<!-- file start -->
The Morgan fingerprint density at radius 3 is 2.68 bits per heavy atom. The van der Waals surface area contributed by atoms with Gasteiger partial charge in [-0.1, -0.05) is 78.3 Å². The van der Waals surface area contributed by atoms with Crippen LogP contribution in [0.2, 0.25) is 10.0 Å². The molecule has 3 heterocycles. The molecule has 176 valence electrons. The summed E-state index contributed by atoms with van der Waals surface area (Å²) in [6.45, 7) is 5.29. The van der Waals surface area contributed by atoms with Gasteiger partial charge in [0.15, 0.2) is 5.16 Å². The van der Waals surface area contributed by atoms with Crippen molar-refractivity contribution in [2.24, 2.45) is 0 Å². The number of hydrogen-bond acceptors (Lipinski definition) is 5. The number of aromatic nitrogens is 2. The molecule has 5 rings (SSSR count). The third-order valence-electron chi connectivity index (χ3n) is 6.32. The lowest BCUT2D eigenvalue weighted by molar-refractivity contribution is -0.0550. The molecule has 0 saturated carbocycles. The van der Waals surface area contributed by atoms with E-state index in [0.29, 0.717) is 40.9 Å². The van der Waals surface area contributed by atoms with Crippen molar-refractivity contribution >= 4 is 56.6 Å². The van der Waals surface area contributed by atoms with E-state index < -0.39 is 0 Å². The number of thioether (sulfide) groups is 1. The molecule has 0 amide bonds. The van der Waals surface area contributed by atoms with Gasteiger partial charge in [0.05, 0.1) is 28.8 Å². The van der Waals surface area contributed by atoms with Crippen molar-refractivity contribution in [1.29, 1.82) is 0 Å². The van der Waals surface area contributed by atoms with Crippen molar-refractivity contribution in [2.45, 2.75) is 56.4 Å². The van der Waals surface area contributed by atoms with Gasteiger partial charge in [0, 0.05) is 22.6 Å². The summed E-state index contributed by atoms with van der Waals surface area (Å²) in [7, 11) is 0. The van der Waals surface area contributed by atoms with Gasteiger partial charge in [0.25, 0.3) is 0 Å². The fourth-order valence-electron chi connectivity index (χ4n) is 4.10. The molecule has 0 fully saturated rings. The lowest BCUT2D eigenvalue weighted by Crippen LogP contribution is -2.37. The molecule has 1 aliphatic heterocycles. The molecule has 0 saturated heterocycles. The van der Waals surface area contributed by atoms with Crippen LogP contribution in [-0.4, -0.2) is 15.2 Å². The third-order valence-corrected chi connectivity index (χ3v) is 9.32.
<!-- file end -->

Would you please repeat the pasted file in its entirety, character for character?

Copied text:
The Morgan fingerprint density at radius 3 is 2.68 bits per heavy atom. The van der Waals surface area contributed by atoms with Gasteiger partial charge in [-0.1, -0.05) is 78.3 Å². The van der Waals surface area contributed by atoms with Crippen LogP contribution in [0.2, 0.25) is 10.0 Å². The molecule has 3 heterocycles. The molecule has 176 valence electrons. The summed E-state index contributed by atoms with van der Waals surface area (Å²) in [6.45, 7) is 5.29. The van der Waals surface area contributed by atoms with Gasteiger partial charge in [0.15, 0.2) is 5.16 Å². The van der Waals surface area contributed by atoms with Crippen molar-refractivity contribution in [2.24, 2.45) is 0 Å². The number of hydrogen-bond acceptors (Lipinski definition) is 5. The number of aromatic nitrogens is 2. The molecule has 5 rings (SSSR count). The third-order valence-electron chi connectivity index (χ3n) is 6.32. The lowest BCUT2D eigenvalue weighted by molar-refractivity contribution is -0.0550. The molecule has 0 saturated carbocycles. The van der Waals surface area contributed by atoms with E-state index in [0.29, 0.717) is 40.9 Å². The van der Waals surface area contributed by atoms with Crippen molar-refractivity contribution >= 4 is 56.6 Å². The van der Waals surface area contributed by atoms with E-state index < -0.39 is 0 Å². The number of thioether (sulfide) groups is 1. The molecule has 0 amide bonds. The van der Waals surface area contributed by atoms with Gasteiger partial charge in [0.05, 0.1) is 28.8 Å². The van der Waals surface area contributed by atoms with Crippen molar-refractivity contribution in [1.29, 1.82) is 0 Å². The van der Waals surface area contributed by atoms with Crippen molar-refractivity contribution in [2.45, 2.75) is 56.4 Å². The van der Waals surface area contributed by atoms with Gasteiger partial charge in [0, 0.05) is 22.6 Å². The summed E-state index contributed by atoms with van der Waals surface area (Å²) in [7, 11) is 0. The van der Waals surface area contributed by atoms with Gasteiger partial charge in [0.25, 0.3) is 0 Å². The fourth-order valence-electron chi connectivity index (χ4n) is 4.10. The molecule has 0 fully saturated rings. The lowest BCUT2D eigenvalue weighted by Crippen LogP contribution is -2.37. The molecule has 1 aliphatic heterocycles. The molecule has 0 saturated heterocycles. The van der Waals surface area contributed by atoms with Crippen LogP contribution in [-0.4, -0.2) is 15.2 Å². The third-order valence-corrected chi connectivity index (χ3v) is 9.32.